What are PAHs?

PAHs (Polycyclic aromatic hydrocarbons) are a group of chemicals that are formed during the incomplete burning of organic (carbon containing) matter or by heating organic matter to high temperatures.
They are produced by the burning of coal, oil, gas and wood for heating, and in the process of generation of electricity.

They are also released into the environment by waste incineration, by vehicle exhaust emissions, and within private homes by heating, cooking, grilling, as well as by cigarette smoking.

Can PAHs be used in toys ?

PAHs concern a multitude of industrial and consumer products. As regards toys, PAHs are classified as CMR substances, and therefore submitted to the provisions related to CMRs.

Specific measures for PAHs which may occur in consumer articles are currently being discussed at the European level.

Is the use of phthalates in toys restricted ?

Annex XVII of the REACH regulation restricts the use of phthalates.

DEHP, DBP and BBP (Bis (2-ethylhexyl) phthalate, Dibutyl phthalate, Benzyl butyl phthalate) are classified as CMRs and banned in all toys and childcare articles.
DINP, DIDP and DNOP (Di-“isononyl” phthalate, Di-“isodecyl” phthalate, Di-n-octyl phthalate) are banned in toys and childcare articles which can be placed in the mouth by children.

Is the use of Azodyes in toys restricted ?

Annex XVII of the REACH regulation contains a restriction for the use of azo colourants and azo dyes in textile and leather articles which may come into direct and prolonged contact with the human skin or the oral cavity.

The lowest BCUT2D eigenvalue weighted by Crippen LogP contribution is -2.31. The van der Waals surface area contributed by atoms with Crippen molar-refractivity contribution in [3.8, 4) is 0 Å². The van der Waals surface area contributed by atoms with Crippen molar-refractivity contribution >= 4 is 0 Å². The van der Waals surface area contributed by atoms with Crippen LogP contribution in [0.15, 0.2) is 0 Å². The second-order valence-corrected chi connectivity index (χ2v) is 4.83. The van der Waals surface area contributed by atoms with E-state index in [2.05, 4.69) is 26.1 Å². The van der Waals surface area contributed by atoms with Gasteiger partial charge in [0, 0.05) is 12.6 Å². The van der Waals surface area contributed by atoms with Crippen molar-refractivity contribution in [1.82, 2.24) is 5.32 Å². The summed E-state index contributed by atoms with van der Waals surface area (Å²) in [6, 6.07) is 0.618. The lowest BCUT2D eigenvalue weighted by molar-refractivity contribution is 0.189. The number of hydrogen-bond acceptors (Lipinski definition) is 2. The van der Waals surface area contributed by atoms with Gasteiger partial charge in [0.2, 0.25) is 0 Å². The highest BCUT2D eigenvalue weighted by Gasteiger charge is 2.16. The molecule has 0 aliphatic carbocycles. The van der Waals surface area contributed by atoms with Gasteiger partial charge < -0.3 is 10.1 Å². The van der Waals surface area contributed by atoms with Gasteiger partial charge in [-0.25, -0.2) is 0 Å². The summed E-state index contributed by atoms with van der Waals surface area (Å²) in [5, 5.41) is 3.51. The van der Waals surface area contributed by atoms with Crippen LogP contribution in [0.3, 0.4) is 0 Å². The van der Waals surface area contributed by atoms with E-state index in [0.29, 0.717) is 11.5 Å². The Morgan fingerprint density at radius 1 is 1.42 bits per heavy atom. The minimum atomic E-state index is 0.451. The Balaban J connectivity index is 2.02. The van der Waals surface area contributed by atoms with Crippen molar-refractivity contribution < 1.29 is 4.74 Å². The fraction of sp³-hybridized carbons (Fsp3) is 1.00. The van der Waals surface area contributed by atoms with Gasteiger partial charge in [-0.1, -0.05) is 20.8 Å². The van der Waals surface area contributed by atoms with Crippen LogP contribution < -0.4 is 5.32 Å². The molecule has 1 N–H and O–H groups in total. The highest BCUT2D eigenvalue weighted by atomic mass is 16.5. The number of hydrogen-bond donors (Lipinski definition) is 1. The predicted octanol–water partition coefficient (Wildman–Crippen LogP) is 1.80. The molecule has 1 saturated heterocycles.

Are other dangerous substances such as endocrine disrupters regulated in the new Directive ?

Endocrine disrupters are substances that appear complex to define and even to identify due to the relatively limited amount of knowledge available for the time being.

The issue of identifying the risk posed by these substances and of the ways and means to address it by regulatory measures goes beyond the scope of toys.
Therefore it seems appropriate to deal with this problem within the REACH Regulation, in order to gain a broader knowledge, and to study a comprehensive response.

The marketing of puzzle mats containing formamide was restricted in some member States. Can formamide be used in toys?

Formamide is a CMR classified as reprotoxic cat 2 (or 1 B according to 1272/2008).

According to the current Toy safety directive 88/378/EEC, toys shall not contain dangerous substances in amounts which may harm the safety and health of children.
It is the responsibility of the manufacturer to demonstrate that toys they place on the EU market comply with this requirement. National market surveillance authorities have the obligation to verify and take measures the case may be.

The new Toy Safety Directive 2009/48 introduces, as from July 2013, a general ban on CMRs substances. As an exception, they can be used when they are contained in concentrations equal or below the concentrations mentioned in Regulation 1272/2008 on classification, labelling and packaging of substances and mixtures (0.5% for formamide).